Traditional African beer goes by many names. It all depends on the country you’re in and the region. In South Africa’s Western and Eastern Cape provinces where the predominant African language is Xhosa, traditional artisan beer is called Umqombothi. The commonality between countries and regions is that this home-brewed concoction is made with maize (corn), maize salt, yeast and warm water. It’s light in colour, incredibly dense and has a decidedly bitter taste.
Having your beer and eating it
Apparently, home brewed beer dates back thousands of years. As custom would have it preparation has changed little since the early days. Ingredients are mixed in an earthen pot over an open fire, and stirred watchfully for hours with a stick. The mixture is allowed to cool and left overnight so that it ferments. With the fermentation process comes the pungent telltale aroma or odour; some say it smells like lemons. Others, less inclined towards the stuff, say it smells overpoweringly sour. A small amount of the wort (before the mixture ferments) is removed and put aside. The remaining mixture is cooked until crispy sediment forms. This sediment is called isidudu and is eaten as porridge.
Central to African culture and customs
Making and consuming Umqombothi has always been a way of life for Xhosa people, particularly in the more traditional rural areas. It features at weddings, funerals, rites of passage, and imbizos (traditional meetings). It’s also a customary part of making contact with the ancestors. Naturally, too much homebrew will result in drunkenness although umqombothi is said to have a lower alcohol content than commercially bottled beers.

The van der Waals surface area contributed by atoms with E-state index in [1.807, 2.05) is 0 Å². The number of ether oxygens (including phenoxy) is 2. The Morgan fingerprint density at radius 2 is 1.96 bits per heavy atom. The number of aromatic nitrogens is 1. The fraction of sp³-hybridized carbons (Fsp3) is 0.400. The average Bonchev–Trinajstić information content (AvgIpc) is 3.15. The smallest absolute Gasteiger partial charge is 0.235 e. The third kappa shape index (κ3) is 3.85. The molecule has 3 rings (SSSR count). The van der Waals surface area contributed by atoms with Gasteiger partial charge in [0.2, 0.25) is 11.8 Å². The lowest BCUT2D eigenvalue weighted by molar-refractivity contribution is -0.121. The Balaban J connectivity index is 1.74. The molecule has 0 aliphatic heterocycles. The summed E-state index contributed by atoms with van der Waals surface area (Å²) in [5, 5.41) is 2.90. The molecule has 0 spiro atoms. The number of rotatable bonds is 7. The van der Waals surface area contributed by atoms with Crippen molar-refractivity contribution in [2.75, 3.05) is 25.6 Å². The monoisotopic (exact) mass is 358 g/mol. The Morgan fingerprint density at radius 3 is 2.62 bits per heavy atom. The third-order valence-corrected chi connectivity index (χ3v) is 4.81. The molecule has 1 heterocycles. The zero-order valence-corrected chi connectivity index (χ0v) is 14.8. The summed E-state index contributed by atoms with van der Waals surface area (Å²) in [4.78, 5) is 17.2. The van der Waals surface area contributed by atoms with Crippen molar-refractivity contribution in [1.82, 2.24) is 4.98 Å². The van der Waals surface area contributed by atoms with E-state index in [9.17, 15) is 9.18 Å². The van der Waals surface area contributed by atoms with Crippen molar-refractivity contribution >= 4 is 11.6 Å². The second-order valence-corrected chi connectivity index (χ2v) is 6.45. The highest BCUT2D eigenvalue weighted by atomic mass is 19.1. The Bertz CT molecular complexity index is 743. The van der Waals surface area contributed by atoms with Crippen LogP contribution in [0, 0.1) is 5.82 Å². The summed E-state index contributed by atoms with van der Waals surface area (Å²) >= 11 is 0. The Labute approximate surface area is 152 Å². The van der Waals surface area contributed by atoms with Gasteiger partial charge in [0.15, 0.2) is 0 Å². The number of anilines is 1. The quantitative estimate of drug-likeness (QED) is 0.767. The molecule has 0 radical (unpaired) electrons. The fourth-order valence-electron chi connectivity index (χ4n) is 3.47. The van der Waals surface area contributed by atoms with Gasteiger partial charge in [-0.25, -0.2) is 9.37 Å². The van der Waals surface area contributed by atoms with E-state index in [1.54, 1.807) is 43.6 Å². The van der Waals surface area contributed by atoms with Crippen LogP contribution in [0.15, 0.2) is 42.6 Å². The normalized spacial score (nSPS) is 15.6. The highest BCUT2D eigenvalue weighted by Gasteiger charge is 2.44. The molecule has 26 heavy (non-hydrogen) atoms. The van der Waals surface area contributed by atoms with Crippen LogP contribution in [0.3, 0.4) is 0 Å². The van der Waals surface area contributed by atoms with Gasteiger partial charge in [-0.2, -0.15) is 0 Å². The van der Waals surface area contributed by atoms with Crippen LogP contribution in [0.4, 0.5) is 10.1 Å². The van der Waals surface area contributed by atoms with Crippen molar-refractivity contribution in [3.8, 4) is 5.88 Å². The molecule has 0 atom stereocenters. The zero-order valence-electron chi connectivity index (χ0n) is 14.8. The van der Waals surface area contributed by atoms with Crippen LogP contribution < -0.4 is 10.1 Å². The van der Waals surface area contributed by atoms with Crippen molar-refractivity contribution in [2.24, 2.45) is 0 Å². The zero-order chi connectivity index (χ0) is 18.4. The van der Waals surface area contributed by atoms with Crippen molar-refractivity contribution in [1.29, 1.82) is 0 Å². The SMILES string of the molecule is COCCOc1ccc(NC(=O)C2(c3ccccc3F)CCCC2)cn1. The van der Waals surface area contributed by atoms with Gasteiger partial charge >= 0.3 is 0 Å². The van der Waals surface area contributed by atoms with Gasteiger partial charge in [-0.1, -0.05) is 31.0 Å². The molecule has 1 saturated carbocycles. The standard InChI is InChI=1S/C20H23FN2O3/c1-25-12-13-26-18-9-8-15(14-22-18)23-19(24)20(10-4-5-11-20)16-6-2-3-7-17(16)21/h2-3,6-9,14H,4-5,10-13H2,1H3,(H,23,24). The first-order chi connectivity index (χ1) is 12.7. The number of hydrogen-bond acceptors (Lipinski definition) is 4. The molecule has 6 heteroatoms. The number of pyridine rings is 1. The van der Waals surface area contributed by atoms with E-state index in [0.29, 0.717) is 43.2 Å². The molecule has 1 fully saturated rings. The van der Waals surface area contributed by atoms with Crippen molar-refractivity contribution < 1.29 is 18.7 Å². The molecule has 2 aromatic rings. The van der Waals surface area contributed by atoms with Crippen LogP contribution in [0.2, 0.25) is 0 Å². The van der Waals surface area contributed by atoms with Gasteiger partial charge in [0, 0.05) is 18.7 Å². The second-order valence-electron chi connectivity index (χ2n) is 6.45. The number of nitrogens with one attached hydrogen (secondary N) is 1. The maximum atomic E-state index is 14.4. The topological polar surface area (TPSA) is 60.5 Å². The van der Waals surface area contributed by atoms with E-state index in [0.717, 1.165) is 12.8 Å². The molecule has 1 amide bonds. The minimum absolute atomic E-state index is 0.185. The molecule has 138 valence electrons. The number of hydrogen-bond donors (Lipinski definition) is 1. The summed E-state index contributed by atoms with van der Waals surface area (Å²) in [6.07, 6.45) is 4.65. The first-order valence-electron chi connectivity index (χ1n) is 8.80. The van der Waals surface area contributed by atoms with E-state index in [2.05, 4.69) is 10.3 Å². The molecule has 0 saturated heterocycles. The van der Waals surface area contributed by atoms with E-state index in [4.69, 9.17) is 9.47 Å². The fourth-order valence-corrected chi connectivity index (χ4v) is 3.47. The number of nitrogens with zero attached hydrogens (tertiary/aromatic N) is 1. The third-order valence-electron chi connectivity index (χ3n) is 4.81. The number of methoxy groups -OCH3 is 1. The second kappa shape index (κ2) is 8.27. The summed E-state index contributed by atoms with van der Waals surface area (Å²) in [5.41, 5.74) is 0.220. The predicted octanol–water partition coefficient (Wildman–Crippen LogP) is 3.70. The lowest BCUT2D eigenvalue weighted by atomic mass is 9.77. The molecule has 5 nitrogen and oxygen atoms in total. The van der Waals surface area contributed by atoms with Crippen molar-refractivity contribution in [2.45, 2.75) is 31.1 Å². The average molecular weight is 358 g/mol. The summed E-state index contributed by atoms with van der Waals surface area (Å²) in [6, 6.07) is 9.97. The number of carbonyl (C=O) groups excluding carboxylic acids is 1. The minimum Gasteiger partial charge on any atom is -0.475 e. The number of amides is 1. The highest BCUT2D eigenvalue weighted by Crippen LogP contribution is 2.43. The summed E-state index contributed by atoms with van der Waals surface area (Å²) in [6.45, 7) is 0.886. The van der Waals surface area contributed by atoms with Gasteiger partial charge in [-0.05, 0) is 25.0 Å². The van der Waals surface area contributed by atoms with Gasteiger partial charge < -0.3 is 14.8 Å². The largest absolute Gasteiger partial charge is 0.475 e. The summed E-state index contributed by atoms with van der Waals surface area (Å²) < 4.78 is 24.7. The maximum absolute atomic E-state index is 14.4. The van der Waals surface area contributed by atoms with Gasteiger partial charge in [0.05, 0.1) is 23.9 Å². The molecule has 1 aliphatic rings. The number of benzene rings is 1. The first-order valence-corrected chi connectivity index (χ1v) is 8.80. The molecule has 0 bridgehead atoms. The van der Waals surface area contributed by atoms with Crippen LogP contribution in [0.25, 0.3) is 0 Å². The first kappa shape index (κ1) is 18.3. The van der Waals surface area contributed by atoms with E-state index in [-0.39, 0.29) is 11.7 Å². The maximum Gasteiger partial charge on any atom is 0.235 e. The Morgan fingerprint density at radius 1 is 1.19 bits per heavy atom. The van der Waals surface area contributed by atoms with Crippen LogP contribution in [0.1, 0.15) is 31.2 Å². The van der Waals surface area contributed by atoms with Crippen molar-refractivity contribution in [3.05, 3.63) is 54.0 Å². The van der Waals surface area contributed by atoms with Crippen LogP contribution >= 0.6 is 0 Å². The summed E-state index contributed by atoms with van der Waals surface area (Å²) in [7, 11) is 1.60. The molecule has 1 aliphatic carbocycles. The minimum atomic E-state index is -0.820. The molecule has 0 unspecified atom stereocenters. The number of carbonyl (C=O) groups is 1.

That said, it has a short shelf life. Lasting about five days, the longer it’s left from production to consumption the more the alcohol content increases and the more bitter the taste. In traditional African culture, Umqombothi is associated with respect for customs and traditions and not with intoxication.
Commercial production and distribution
In many African countries, artisan African beer is moving from pots on fires to metal vats in breweries. It’s becoming a modern enterprise; a little sad perhaps when you consider that Umqombothi is becoming increasingly associated with urban shebeens (township taverns), and less so with African custom and tradition. Luckily though, age-old brewing traditions and cultural customs survive and even thrive particularly in rural villages where secret family recipes are passed down from generation to generation.